The Bad News Bears: Design by Polly Platt

The Bad News Bears (1976) is the second film Polly Platt designed after several years of working solely with Peter Bogdanovich. The film features Walter Matthau as Buttermaker, the coach of a ragtag bunch of foul-mouthed kids playing little league baseball in a summer league that doesn’t want them. Buttermaker once nearly made it to the big leagues (he struck out Ted Williams in the minors “a couple times”), and having missed out he now cleans swimming pools for a living. He’s sullen, cynical, and alcoholic; never seen without a can of beer in hand – even in the dugout – he often tops his cans off with a pull of whiskey.

Breakfast of champions: Buttermaker tops of his Bud with a splash of whiskey while watching early morning practice.

The kids are mostly colorful individuals but awful players. The team gets shellacked in its early outings, so Buttermaker pulls in a couple of ringers in formidable pitcher Amanda (Tatum O’Neal) and top-notch hitter and fielder Kelly (Jackie Earle Haley).

The Bad News Bears was directed by Michael Ritchie, one of those unsung filmmakers of the 1970s who has a few classics to his name (in addition to Bears, there is Downhill Racer from ’69 and The Candidate from ’72). Ritchie continued working steadily through the late ‘90s, with mostly diminishing returns, but he did direct the Fletch films, and some of his later work is prime for critical re-evaluation. While Ritchie trafficked in a few, sometimes overlapping genres – sports films, rom-coms, horror – he never developed what the auteurists deemed an “individual style,” so he’s been mainly overlooked as an important filmmaker of the 1970s.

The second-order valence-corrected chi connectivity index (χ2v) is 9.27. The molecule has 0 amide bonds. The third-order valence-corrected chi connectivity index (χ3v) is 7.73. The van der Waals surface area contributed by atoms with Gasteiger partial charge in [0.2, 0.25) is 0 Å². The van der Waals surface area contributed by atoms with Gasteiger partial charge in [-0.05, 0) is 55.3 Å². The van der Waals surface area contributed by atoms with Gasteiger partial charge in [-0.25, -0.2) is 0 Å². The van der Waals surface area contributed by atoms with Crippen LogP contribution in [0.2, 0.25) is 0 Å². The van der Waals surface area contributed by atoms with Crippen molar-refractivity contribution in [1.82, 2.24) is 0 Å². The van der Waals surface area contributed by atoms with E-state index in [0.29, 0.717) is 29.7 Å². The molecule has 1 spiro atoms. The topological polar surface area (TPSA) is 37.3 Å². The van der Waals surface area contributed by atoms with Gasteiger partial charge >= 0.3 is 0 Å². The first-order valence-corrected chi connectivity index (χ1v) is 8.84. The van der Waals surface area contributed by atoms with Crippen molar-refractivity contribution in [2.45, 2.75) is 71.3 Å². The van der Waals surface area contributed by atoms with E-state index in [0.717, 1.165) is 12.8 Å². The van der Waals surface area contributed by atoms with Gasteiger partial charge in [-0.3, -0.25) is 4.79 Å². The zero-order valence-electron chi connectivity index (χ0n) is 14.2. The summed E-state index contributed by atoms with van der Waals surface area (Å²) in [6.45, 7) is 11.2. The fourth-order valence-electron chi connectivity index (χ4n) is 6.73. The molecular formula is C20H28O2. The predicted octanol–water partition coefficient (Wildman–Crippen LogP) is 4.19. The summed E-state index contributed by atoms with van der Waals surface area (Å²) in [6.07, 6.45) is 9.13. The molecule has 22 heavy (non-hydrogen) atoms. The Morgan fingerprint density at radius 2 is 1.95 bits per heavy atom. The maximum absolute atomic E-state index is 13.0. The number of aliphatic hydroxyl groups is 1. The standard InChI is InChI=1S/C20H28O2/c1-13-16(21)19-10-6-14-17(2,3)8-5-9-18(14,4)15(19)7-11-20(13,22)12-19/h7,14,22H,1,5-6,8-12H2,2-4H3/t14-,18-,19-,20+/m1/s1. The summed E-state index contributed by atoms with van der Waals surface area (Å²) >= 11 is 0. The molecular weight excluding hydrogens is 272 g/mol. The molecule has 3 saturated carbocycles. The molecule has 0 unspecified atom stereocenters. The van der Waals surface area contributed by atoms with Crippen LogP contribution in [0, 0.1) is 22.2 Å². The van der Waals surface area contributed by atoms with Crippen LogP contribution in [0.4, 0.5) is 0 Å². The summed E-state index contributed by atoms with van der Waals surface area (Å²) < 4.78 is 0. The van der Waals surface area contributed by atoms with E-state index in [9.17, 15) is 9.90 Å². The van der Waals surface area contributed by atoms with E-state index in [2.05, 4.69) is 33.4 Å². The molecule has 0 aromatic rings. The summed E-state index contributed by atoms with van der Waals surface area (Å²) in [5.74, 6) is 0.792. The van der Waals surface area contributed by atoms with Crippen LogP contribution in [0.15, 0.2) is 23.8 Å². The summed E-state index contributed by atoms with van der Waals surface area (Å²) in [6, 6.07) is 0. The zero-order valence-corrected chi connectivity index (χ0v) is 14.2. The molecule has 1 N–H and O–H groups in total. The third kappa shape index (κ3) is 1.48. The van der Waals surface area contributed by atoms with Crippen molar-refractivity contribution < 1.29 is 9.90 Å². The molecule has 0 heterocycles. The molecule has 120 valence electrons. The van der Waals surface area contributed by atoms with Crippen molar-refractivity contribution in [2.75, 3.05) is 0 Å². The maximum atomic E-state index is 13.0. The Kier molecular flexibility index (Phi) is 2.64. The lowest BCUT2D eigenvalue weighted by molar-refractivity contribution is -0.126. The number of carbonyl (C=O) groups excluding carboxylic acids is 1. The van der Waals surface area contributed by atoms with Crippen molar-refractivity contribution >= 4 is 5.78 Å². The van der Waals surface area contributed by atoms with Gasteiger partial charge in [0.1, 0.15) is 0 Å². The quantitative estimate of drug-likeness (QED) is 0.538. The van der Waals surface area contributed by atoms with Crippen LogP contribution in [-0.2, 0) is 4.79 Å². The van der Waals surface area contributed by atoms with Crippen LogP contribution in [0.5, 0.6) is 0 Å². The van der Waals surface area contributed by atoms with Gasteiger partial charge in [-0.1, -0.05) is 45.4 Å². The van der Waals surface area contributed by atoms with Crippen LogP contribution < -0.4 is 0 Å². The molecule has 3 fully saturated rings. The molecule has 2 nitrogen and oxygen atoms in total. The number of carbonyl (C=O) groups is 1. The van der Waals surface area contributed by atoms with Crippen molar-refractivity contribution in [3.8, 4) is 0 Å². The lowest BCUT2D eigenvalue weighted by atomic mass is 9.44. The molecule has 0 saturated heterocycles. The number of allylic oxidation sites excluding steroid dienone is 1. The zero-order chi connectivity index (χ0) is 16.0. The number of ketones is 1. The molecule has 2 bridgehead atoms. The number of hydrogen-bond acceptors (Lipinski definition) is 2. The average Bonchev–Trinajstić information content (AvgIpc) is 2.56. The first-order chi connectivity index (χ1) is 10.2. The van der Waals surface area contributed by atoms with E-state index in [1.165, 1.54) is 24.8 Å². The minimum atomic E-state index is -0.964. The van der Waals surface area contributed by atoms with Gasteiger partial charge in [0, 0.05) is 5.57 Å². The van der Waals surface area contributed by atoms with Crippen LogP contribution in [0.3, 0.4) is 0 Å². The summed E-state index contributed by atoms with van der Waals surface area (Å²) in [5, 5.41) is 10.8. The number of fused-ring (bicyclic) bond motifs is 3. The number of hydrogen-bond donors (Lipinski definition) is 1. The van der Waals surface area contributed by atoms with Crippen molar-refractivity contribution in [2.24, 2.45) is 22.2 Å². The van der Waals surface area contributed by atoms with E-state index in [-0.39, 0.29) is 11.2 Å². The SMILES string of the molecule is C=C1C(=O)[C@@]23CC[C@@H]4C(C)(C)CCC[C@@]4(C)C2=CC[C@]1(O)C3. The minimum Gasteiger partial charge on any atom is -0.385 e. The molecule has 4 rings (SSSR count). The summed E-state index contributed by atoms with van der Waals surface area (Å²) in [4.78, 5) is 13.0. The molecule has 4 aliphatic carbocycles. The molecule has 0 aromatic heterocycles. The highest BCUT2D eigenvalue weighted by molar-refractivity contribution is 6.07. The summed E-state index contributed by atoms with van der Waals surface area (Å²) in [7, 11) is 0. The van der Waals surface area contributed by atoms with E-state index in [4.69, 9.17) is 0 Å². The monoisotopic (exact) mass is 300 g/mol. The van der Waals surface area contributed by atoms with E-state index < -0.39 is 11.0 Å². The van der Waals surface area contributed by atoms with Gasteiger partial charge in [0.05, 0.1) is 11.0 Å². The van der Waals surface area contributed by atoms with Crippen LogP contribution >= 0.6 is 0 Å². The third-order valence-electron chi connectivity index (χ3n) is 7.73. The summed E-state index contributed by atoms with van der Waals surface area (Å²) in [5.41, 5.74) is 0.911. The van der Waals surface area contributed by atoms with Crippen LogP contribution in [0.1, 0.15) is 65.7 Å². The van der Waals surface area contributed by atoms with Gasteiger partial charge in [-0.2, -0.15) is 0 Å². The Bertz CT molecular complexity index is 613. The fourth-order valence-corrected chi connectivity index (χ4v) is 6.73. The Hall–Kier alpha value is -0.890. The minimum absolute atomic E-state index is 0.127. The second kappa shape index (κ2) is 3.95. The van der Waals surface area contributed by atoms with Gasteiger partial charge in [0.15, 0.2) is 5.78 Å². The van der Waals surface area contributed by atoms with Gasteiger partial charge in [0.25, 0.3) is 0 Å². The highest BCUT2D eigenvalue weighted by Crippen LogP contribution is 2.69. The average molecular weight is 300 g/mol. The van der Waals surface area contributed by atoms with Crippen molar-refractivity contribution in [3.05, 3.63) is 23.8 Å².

But Bears is a truly great film. It manages to be both cynical and heartwarming, uplifting and dreary, a kids’ film that’s highly adult. In short, it captures much of the essence of sports, and is rightly considered one of the best films about baseball ever made. Continue reading

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The Thief Who Came to Dinner: Design by Polly Platt

I recently watched The Thief Who Came to Dinner for the first time. This 1973 film was written by the great Walter Hill (and it’s got the punchy script to show for it), directed by an unsung Bud Yorkin,* and stars Ryan O’Neal, Jacqueline Bisset, and Warren Oats. It’s also got a great performance by Ned Beatty, and some sound supporting work by Jill Clayburgh, John Hillerman, Gregory Sierra, and the always wonderful Austin Pendleton as a frustrated chess master trying to outwit O’Neal’s cat burglar through a game of correspondence chess. There’s even a brief appearance by Michael Murphy in the film’s opening scenes. In other words, a killer’s row of great ‘70s talent.